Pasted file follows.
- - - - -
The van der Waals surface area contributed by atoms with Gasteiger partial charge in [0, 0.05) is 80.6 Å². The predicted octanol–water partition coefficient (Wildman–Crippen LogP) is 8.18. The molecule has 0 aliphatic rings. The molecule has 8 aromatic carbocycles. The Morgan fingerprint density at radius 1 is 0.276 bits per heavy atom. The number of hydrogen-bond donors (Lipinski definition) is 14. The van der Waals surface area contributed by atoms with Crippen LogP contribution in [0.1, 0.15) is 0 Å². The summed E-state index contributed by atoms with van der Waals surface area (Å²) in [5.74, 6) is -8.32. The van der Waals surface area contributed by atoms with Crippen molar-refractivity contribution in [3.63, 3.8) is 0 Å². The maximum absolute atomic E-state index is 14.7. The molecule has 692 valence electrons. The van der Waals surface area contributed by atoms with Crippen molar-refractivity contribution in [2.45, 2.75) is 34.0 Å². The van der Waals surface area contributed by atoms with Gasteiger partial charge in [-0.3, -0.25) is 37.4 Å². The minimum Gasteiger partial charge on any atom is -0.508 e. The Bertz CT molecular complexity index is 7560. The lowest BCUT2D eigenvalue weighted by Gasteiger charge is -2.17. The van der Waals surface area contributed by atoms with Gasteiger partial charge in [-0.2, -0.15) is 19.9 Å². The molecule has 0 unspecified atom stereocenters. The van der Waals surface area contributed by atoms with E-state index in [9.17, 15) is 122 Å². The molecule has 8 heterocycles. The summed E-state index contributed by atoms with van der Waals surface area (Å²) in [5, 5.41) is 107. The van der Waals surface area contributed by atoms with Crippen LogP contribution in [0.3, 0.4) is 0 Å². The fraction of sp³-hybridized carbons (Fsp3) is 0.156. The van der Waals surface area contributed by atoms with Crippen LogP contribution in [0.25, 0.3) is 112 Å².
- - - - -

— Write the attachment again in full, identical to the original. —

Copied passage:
The van der Waals surface area contributed by atoms with Gasteiger partial charge in [0, 0.05) is 80.6 Å². The predicted octanol–water partition coefficient (Wildman–Crippen LogP) is 8.18. The molecule has 0 aliphatic rings. The molecule has 8 aromatic carbocycles. The Morgan fingerprint density at radius 1 is 0.276 bits per heavy atom. The number of hydrogen-bond donors (Lipinski definition) is 14. The van der Waals surface area contributed by atoms with Crippen LogP contribution in [0.1, 0.15) is 0 Å². The summed E-state index contributed by atoms with van der Waals surface area (Å²) in [5.74, 6) is -8.32. The van der Waals surface area contributed by atoms with Crippen molar-refractivity contribution in [3.63, 3.8) is 0 Å². The maximum absolute atomic E-state index is 14.7. The molecule has 692 valence electrons. The van der Waals surface area contributed by atoms with Crippen molar-refractivity contribution in [2.45, 2.75) is 34.0 Å². The van der Waals surface area contributed by atoms with Gasteiger partial charge in [-0.3, -0.25) is 37.4 Å². The minimum Gasteiger partial charge on any atom is -0.508 e. The Bertz CT molecular complexity index is 7560. The lowest BCUT2D eigenvalue weighted by Gasteiger charge is -2.17. The van der Waals surface area contributed by atoms with Gasteiger partial charge in [-0.2, -0.15) is 19.9 Å². The molecule has 0 unspecified atom stereocenters. The van der Waals surface area contributed by atoms with E-state index in [9.17, 15) is 122 Å². The molecule has 8 heterocycles. The summed E-state index contributed by atoms with van der Waals surface area (Å²) in [5, 5.41) is 107. The van der Waals surface area contributed by atoms with Crippen LogP contribution in [0.3, 0.4) is 0 Å². The fraction of sp³-hybridized carbons (Fsp3) is 0.156. The van der Waals surface area contributed by atoms with Crippen LogP contribution in [0.25, 0.3) is 112 Å².